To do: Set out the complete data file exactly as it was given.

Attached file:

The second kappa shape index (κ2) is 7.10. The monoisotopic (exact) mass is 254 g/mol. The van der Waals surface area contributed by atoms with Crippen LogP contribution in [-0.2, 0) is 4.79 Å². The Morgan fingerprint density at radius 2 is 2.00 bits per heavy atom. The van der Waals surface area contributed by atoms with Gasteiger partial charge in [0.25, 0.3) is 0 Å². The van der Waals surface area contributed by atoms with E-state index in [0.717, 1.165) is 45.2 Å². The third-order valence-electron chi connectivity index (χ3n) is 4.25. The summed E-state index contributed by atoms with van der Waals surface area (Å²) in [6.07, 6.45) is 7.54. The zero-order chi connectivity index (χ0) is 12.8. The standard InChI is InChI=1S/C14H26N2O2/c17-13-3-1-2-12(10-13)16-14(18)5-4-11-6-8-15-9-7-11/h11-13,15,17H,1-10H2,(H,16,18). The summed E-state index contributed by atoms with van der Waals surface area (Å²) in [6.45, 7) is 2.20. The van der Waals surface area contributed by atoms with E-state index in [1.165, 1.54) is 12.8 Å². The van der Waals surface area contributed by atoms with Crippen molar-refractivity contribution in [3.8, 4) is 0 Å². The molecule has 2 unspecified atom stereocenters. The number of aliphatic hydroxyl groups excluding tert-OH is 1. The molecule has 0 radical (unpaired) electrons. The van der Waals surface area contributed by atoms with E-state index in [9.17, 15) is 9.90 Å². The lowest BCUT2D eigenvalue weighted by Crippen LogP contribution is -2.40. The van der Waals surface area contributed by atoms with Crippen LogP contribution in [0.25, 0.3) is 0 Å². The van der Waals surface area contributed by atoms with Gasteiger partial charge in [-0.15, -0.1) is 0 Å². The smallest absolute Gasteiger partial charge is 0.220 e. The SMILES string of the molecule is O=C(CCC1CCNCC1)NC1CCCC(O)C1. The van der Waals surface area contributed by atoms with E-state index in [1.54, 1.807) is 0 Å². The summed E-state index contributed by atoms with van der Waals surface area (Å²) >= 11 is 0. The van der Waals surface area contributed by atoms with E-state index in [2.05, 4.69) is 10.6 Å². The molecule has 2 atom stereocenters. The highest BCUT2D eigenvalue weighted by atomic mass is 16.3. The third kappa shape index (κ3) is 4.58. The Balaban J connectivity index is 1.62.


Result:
The second kappa shape index (κ2) is 7.10. The monoisotopic (exact) mass is 254 g/mol. The van der Waals surface area contributed by atoms with Crippen LogP contribution in [-0.2, 0) is 4.79 Å². The Morgan fingerprint density at radius 2 is 2.00 bits per heavy atom. The van der Waals surface area contributed by atoms with Gasteiger partial charge in [0.25, 0.3) is 0 Å². The van der Waals surface area contributed by atoms with E-state index in [0.717, 1.165) is 45.2 Å². The third-order valence-electron chi connectivity index (χ3n) is 4.25. The summed E-state index contributed by atoms with van der Waals surface area (Å²) in [6.07, 6.45) is 7.54. The zero-order chi connectivity index (χ0) is 12.8. The standard InChI is InChI=1S/C14H26N2O2/c17-13-3-1-2-12(10-13)16-14(18)5-4-11-6-8-15-9-7-11/h11-13,15,17H,1-10H2,(H,16,18). The summed E-state index contributed by atoms with van der Waals surface area (Å²) in [6.45, 7) is 2.20. The van der Waals surface area contributed by atoms with E-state index in [1.165, 1.54) is 12.8 Å². The van der Waals surface area contributed by atoms with Crippen molar-refractivity contribution in [3.8, 4) is 0 Å². The molecule has 2 unspecified atom stereocenters. The number of aliphatic hydroxyl groups excluding tert-OH is 1. The molecule has 0 radical (unpaired) electrons. The van der Waals surface area contributed by atoms with E-state index in [9.17, 15) is 9.90 Å². The lowest BCUT2D eigenvalue weighted by Crippen LogP contribution is -2.40. The van der Waals surface area contributed by atoms with Crippen LogP contribution in [0.25, 0.3) is 0 Å². The van der Waals surface area contributed by atoms with Gasteiger partial charge in [-0.15, -0.1) is 0 Å². The smallest absolute Gasteiger partial charge is 0.220 e. The SMILES string of the molecule is O=C(CCC1CCNCC1)NC1CCCC(O)C1. The van der Waals surface area contributed by atoms with E-state index in [1.54, 1.807) is 0 Å². The summed E-state index contributed by atoms with van der Waals surface area (Å²) >= 11 is 0. The van der Waals surface area contributed by atoms with E-state index in [2.05, 4.69) is 10.6 Å². The molecule has 2 atom stereocenters. The highest BCUT2D eigenvalue weighted by atomic mass is 16.3. The third kappa shape index (κ3) is 4.58. The Balaban J connectivity index is 1.62.